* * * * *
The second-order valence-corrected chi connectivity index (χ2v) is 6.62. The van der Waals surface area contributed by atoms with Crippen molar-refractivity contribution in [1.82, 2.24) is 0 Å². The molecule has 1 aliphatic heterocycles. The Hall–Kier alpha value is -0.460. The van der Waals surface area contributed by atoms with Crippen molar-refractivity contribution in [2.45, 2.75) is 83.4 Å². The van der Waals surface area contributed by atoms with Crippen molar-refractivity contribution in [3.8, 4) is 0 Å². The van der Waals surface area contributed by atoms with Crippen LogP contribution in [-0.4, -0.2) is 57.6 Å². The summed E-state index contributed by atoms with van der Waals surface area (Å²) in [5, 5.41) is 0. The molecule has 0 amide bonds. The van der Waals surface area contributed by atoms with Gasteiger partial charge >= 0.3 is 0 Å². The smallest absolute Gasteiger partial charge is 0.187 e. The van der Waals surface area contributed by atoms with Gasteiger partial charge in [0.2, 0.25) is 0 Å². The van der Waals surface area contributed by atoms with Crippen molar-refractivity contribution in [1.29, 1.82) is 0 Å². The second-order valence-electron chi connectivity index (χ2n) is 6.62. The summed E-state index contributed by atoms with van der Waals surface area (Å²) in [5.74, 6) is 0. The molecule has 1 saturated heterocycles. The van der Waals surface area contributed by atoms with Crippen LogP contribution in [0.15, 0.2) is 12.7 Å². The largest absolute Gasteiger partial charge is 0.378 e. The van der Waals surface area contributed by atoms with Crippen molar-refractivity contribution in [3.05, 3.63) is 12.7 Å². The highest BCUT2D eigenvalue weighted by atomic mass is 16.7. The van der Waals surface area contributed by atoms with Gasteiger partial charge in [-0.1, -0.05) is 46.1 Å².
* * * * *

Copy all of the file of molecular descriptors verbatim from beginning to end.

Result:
The second-order valence-corrected chi connectivity index (χ2v) is 6.62. The van der Waals surface area contributed by atoms with Crippen molar-refractivity contribution in [1.82, 2.24) is 0 Å². The molecule has 1 aliphatic heterocycles. The Hall–Kier alpha value is -0.460. The van der Waals surface area contributed by atoms with Crippen molar-refractivity contribution in [2.45, 2.75) is 83.4 Å². The van der Waals surface area contributed by atoms with Crippen molar-refractivity contribution in [3.8, 4) is 0 Å². The van der Waals surface area contributed by atoms with Crippen LogP contribution in [-0.4, -0.2) is 57.6 Å². The summed E-state index contributed by atoms with van der Waals surface area (Å²) in [5, 5.41) is 0. The molecule has 0 amide bonds. The van der Waals surface area contributed by atoms with Gasteiger partial charge >= 0.3 is 0 Å². The smallest absolute Gasteiger partial charge is 0.187 e. The van der Waals surface area contributed by atoms with Gasteiger partial charge in [0.2, 0.25) is 0 Å². The van der Waals surface area contributed by atoms with Crippen molar-refractivity contribution in [1.29, 1.82) is 0 Å². The second-order valence-electron chi connectivity index (χ2n) is 6.62. The summed E-state index contributed by atoms with van der Waals surface area (Å²) in [5.74, 6) is 0. The molecule has 1 saturated heterocycles. The van der Waals surface area contributed by atoms with Crippen LogP contribution in [0.15, 0.2) is 12.7 Å². The largest absolute Gasteiger partial charge is 0.378 e. The van der Waals surface area contributed by atoms with Crippen molar-refractivity contribution in [3.05, 3.63) is 12.7 Å². The highest BCUT2D eigenvalue weighted by atomic mass is 16.7. The van der Waals surface area contributed by atoms with Gasteiger partial charge in [-0.1, -0.05) is 46.1 Å².